April McGreger, owner of award-winning Farmer's Daughter Pickles & Preserves, says her jazzy jam recipes started with her
mother, her grandmother and a stove.
The sunlight streaming through the big window in front of April McGreger’s kitchen sink has a tint of early summer green from
the trees surrounding her comfortable North Carolina country house. The walls are painted lemon-curd yellow and cool aqua.
Ruby strawberries macerating in organic sugar fill a bucket. On the stove, in a wide slant-sided copper pot, more berries in
bubbling syrup send out a seductive, summery swirl of intensifying sweet and tang.
McGreger is the owner and culinary force behind award-winning Farmer’s Daughter Pickles & Preserves
. A tall, strong woman of 37, her thick chestnut hair tucked under a
scarlet bandana, she neatly plucks leaves and stems from the next batch of berries to be cooked. She squeezes lemons and sets
jars on the counter in preparation. But when the mixture on the stove starts to foam, she drops everything to tend the pot,
steadily skimming the froth.
“I started helping my grandmother when I was a kid, and I canned with my mother, who liked to put up sweets—fig preserves and
pears. But I loved pickles and sour things, so when I was about 13, I started making pickles for myself. And I fell in love
with pickling and also the creativity it afforded me.”
Culinary inventiveness is a large part of why home canning has seen an upswing in recent years, particularly among young
canners. That creativity is evident in many of McGreger’s recent creations, such as her jazzy riffs on traditional themes
like Kimchee Bloody Mary Mix, fermented Sweet Potato-Habanero Hot Sauce, Blueberry Lemon Verbena Preserves, Peach with
Vanilla Bean and Bourbon Preserves, and Spiced Cherry Preserves
, to name
An added appeal for young people, says McGreger, is that canning itself is not as complicated as it looks. The makers of Ball
canning jars reported a 31 percent increase in sales in 2012, a rise that’s been going on for several years. And the company
notes that over 60 percent of the 300,000-plus fans on its home-canning Facebook page are age 44 and under.
“There’s definitely a passion for pickling and canning among my peers,” McGreger says, but for her, that passion is also her
vocation. McGreger sells her goods from two booths, one at the twice-weekly Durham Farmers’ Market
, the other on Saturdays in Carrboro. And when she’s not busy making pickles and
preserves, she’s scouring local farms for freshly harvested fruits and vegetables. Being in regular contact with local
farmers, she notes, is a key source of inspiration for her.
When Alex and Betsy Hitt of Peregrine Farm in nearby Graham started growing and selling hot and fruity aji peppers at the
Carrboro Farmers’ Market
, McGreger fell in love with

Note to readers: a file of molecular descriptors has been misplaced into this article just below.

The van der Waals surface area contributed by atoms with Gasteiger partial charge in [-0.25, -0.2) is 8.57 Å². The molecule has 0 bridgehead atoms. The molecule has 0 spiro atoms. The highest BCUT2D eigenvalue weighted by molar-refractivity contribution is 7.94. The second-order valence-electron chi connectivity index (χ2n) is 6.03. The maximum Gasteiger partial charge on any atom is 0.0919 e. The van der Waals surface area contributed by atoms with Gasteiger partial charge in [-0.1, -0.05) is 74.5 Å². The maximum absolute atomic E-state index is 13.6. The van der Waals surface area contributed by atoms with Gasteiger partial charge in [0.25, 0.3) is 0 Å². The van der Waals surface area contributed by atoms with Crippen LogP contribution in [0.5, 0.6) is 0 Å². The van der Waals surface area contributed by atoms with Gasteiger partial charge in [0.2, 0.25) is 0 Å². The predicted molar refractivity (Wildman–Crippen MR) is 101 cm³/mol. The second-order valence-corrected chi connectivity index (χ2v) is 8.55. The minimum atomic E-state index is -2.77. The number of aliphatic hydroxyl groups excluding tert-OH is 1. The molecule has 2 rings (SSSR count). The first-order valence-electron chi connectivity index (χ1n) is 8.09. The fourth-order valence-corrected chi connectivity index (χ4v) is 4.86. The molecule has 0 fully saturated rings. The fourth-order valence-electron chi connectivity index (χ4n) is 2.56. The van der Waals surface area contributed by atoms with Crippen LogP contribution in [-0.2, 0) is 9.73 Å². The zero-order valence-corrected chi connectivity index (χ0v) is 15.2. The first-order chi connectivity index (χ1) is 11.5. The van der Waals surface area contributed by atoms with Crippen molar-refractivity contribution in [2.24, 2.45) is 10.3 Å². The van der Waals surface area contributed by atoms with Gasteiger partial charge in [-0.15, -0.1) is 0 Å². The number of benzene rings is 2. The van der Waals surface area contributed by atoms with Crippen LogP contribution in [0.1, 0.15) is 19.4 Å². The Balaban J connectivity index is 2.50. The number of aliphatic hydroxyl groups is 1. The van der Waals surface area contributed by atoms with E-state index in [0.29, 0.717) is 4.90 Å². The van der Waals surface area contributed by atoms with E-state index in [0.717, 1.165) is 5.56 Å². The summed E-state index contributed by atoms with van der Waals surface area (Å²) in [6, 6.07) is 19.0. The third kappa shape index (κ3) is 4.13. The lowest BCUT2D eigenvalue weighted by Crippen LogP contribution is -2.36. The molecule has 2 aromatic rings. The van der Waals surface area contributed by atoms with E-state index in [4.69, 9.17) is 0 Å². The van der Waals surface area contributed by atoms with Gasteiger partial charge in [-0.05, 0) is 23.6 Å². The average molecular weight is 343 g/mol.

their color, and came up with the idea of suspending the peppers in the surfeit of jelly she has each year from local apples.
That 12-Pepper Jam is now one of her most popular items.
The vagaries of yield from year to year also spark ingenuity when it comes to preserving. “In June we go up to Levering
Orchard at Ararat, above Mount Airy, to pick sour cherries. In the natural world, this is probably the most intense flavor
you will ever taste,” she says. But one year the rains caused a very short season, so instead of making the pure sour cherry
preserve she’d put up from a bumper crop the year before, she made Mountain Cherry Preserves, a mix of the small crop of sour
cherries and a more abundant sweet variety. “Turns out it’s spectacular. First the flavor bites, then you get a full-on
cherry, and then it just gets deeper and deeper.”
The dependence on fruit and vegetable availability and the need to wing it in response means her plans can change daily.
“While Moe, my son, and I have breakfast, I drink my coffee and make my plans,” McGreger says. “On Friday I get a list from
Eastern Carolina Organics, a local farm-to-table distributor, that says what will be available the following week.” McGreger
places her order and starts figuring out how she will use that week’s harvest.
“In June, right after strawberries it’s usually blueberries and I do them plain and with lemon verbena. In summer, my
priority is fruit.” But sometimes a crop doesn’t yield as much as hoped and then? “It’s peaches. Peaches have a longer season
and are plentiful here, so I fill in with them if other fruit isn’t available,” she says.
One year, nestled in at her breakfast table, it was Collard Kraut, inspired by a too-small harvest of cabbage but a bumper
year of the leafy greens. Mixing half of each and seasoning with cumin, smoked pepper and garlic, McGreger thought she’d
created an original. She later found out from the older market farmers, though, that collard kraut has a long tradition in
That story makes her grin. “For brand purposes, I want regional specialties,” she says, “and I also want very much to keep
the traditions alive.” And certainly, the craft of canning is all about tradition. She notes, it’s what writer, farmer and
agrarian philosopher Wendell Berry called “the housewife’s economy.”
The housewife’s economy is what April grew up with in Vardaman, Mississippi, where her mother, grandmother and aunts “put up”
the bounty of their gardens. “In my own home, my dad would bring in a five-gallon bucket overflowing from the garden and say,
‘Can y’all do anything with this?’ And the women would study for a moment and then smile and say, ‘Yes.’ That’s exactly what
I’m doing here.”
Ronni Lundy is the author of five cookbooks including Shuck Beans, Stack Cakes and Honest Fried Chicken. She lives in
western North Carolina.